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Happiness and Sustainability

The launch of Joe Loizzo's book "Sustainable Happiness: Mind Science of Well-being, Altruism, and Inspiration"

Wednesday, May 30, 2012
8:00 PM–9:30 PM

Joseph (Joe) Loizzo, M.D., Ph.D., is a Harvard-trained psychiatrist and Columbia-trained Buddhist scholar with over thirty years’ experience studying the beneficial effects of meditation on healing and learning. He is Assistant Professor of Clinical Psychiatry in Integrative Medicine at Weill Cornell Medical College, where he researches and teaches mind/body health. He has taught science and religion, the scientific study of religious experience, and the Indo-Tibetan mind sciences at Columbia University, where he currently is adjunct Assistant Professor of Religion at the Columbia Center for Buddhist Studies.
In 1998, Dr. Loizzo opened the Center for Meditation and Healing at Columbia University’s Presbyterian Hospital, the first mind/body center in the U.S. to offer programs in stress-reduction, self-healing and lifestyle change based on the Tibetan health and mind sciences.
In 2003, the Center for Meditation and Healing joined the Center for Integrative Medicine at Weill Cornell College of Medicine, to better test and refine the effectiveness of its programs. Nalanda Institute for Contemplative Science opened in 2005 to make these programs available to the public at large.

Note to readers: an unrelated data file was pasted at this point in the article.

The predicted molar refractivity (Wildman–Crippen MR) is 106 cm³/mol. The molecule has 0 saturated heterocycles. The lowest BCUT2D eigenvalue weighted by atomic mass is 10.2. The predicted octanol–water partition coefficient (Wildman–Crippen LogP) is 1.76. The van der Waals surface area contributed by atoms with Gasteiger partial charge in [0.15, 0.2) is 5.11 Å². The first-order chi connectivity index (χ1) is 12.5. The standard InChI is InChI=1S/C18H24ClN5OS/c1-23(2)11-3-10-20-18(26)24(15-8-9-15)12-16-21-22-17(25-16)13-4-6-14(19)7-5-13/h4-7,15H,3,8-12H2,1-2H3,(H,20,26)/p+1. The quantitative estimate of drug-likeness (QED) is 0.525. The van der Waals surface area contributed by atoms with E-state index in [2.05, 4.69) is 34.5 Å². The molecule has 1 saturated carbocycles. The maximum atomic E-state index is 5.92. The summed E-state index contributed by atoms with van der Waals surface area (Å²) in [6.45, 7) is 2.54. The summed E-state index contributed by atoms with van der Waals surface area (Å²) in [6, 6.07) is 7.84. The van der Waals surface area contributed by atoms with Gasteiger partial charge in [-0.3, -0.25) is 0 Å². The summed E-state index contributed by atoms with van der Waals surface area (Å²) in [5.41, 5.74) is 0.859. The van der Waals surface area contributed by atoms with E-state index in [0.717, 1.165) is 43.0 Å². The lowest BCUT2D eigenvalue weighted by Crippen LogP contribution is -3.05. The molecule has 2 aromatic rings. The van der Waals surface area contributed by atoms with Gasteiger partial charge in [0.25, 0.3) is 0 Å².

Dr. Loizzo’s meditation research has taken him from the Harvard Mind/Body Medical Institute and Harvard’s Cambridge Hospital west to the Psychiatry Training Program at Napa, California and as far east as Drebung Monastic University in Mundgod, India. Now at the Weill Cornell Center for Integrative Medicine, he has just completed his second of two pilot studies funded by the Avon Foundation on the impact of Tibetan visualization and contemplative skills on the lives of women with breast cancer and other gynecologic cancers. The results of the first study were recently published in the May 2010 issue of Alternative Therapies.
Bart van Melikhad been practicing meditation intensively for seven years in The Netherlands, his country of origin. There he developed and ran educational programs with youth, refugees and immigrants. In 2008 he came to live in New York City. Through one of his teachers, Joseph Goldstein, he was introduced to the Lineage Project. Working first as a volunteer teacher he was hired in 2010 both as a teacher and as Volunteer Coordinator, a new position created to support volunteers at Lineage. Bart holds a MA in Psychology of Culture and Religion from the Nijmegen University in The Netherlands. He is amazed and deeply inspired by the wisdom and compassion of the youth he teaches.